My expectations around feeding my third was just that I would feed as I had with the other two, it would be easy peasy and no extra thought needed to go towards it. I was so confused, and sleep deprived when I discovered the hard way that every child is different and feeds different too.

I can remember the sleepless nights after having my third vividly. All 5 of us were living in one bedroom at my parents’ house. I couldn’t let my son cry as he would wake up the other two so every time he made a little sound I will pick him up and feed, feed, feed, feed and feed some more. He wouldn’t sleep 3-4 hours like the other two. It felt more like 45 mins to an hour and a half if I was lucky waking 7 times throughout the night.

He just loved to feed and fed all the time. My husband tried many ways to help but nothing else would work. We tried it all just to get some more sleep but to be honest he didn’t want anything else but to feed off me. It showed on the weight scales that’s for sure gaining 350 grams a week.

Those days and nights were so hard and having to keep up with two toddlers at home meant no time for rest!! Even in the hard nights I could find joy and comfort as I fed my smiley son, I would gaze at my precious green-eyed boy and soak in the moments together, the world would stop and it would just be me and him. It was our time together. I was fortunate enough to get back into rugby league when he was weeks old. I had made the Canterbury team and so my husband flew with me to Auckland just to help with Josiah, I remember we stayed at the marae, I would wake all through the night to feed him and then play in the tournament the next day. Whenever he was hungry, I would run to the side line, whip my top up, feed him and hand back to my husband so I could continue to play. I am so fortunate to have a awesome husband who always supported me breastfeeding.

Week after week and month after month went by, after the 6month mark when he began solids things got easier and the hard times became a blurr. I fed breastfed Josiah till around the 10month mark.

My 4th child Abey arrived two and a half years later after Josiah, and he felt like a breeze. We had brought our own home by then, so it all felt so good having our own space and the children having their own rooms.

Once you have had a really difficult time breastfeeding the rest seem just so easy. Majority of the time it went smoothly, we had a few blocked ducks here and there and I noticed how significantly the after pains of childbirth hurt that much more when breastfeeding, the rest just flew by. I continued to feed Abey at church, at the side-lines of rugby league, cafes, malls and wherever else he needed to be fed.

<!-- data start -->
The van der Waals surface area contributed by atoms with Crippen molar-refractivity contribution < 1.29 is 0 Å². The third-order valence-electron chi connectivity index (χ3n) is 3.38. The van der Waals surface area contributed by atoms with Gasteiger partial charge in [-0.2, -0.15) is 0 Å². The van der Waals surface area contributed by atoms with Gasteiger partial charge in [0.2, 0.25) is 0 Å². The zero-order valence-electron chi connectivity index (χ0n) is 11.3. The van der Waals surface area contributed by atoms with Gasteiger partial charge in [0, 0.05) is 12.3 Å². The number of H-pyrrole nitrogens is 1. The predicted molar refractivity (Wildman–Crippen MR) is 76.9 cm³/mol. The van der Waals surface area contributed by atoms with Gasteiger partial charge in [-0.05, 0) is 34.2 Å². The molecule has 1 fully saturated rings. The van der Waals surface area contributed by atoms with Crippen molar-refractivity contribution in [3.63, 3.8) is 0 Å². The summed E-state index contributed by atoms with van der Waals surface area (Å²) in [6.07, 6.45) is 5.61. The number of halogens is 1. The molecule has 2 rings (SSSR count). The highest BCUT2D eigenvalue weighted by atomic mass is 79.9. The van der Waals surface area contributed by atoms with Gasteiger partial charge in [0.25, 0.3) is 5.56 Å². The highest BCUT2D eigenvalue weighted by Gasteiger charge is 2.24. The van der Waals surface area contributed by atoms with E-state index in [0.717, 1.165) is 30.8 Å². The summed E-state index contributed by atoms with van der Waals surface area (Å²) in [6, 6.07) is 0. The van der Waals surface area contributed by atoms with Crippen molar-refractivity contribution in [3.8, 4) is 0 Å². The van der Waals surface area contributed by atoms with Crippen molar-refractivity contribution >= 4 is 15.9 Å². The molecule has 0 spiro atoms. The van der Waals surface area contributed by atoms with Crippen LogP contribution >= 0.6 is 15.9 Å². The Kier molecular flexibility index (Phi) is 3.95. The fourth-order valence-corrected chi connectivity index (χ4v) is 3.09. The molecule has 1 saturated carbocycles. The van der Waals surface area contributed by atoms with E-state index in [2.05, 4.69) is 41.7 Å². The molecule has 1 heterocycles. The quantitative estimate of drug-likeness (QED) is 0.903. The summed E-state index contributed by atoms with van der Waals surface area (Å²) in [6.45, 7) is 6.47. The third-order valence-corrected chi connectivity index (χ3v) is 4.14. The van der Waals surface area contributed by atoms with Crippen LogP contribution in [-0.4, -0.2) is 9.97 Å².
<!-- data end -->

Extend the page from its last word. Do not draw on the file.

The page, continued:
“Life is like a box a chocolate; you never know what you’re going to get”

I could say the same about my children, you never know what you are going to get with labour, birth and breastfeeding, and once you think you have something in control and a handle on things you get one that throws you right out. That was our wee Zaria. After having the most beautiful, perfect labour and home birth I thought that we had experienced it all and that the breastfeeding would be just as magical.

I thought Zaria would be a breeze like her brother until she was about two weeks old I had a blocked duck, I began the usual methods to unblock it by massaging with a hot flannel, in the bath and continue to feed during the pain. I remember one morning not being able to get out of the bed and feeling like I had been hit by a truck. I was shaking so hard but felt so cold. Thankfully my husband randomly had come home to check on us as I couldn’t even respond to babys needs, as I was in so much pain. He managed to contact my midwife form me , I begged not to go to the hospital, instead she gave me some antibiotics which over two days began to work.

I tried to soak in every moment of breastfeeding Zaria as I knew it would be the last. As much as possible I would try to slow down, put the phone away and enjoy the memories with beautiful girl. Unfortunately, it felt like those days flew past and now wishing I held on just a little bit longer.

Throughout the roughly 4 years I have breastfed I feel like I have experienced it all. The vast spectrum of emotions from the very highs, the most magical moments that brought so much joy, when they would stop feeding and smile at me or play with my face as I gazed in their eyes and told them how precious they are. To the lows of exhaustion, tears of emotions, pain, heart ache and loss. My experience has been a journey, but a very rewarding one, A bond I have been blessed to share with all my babies and that I will cherish forever.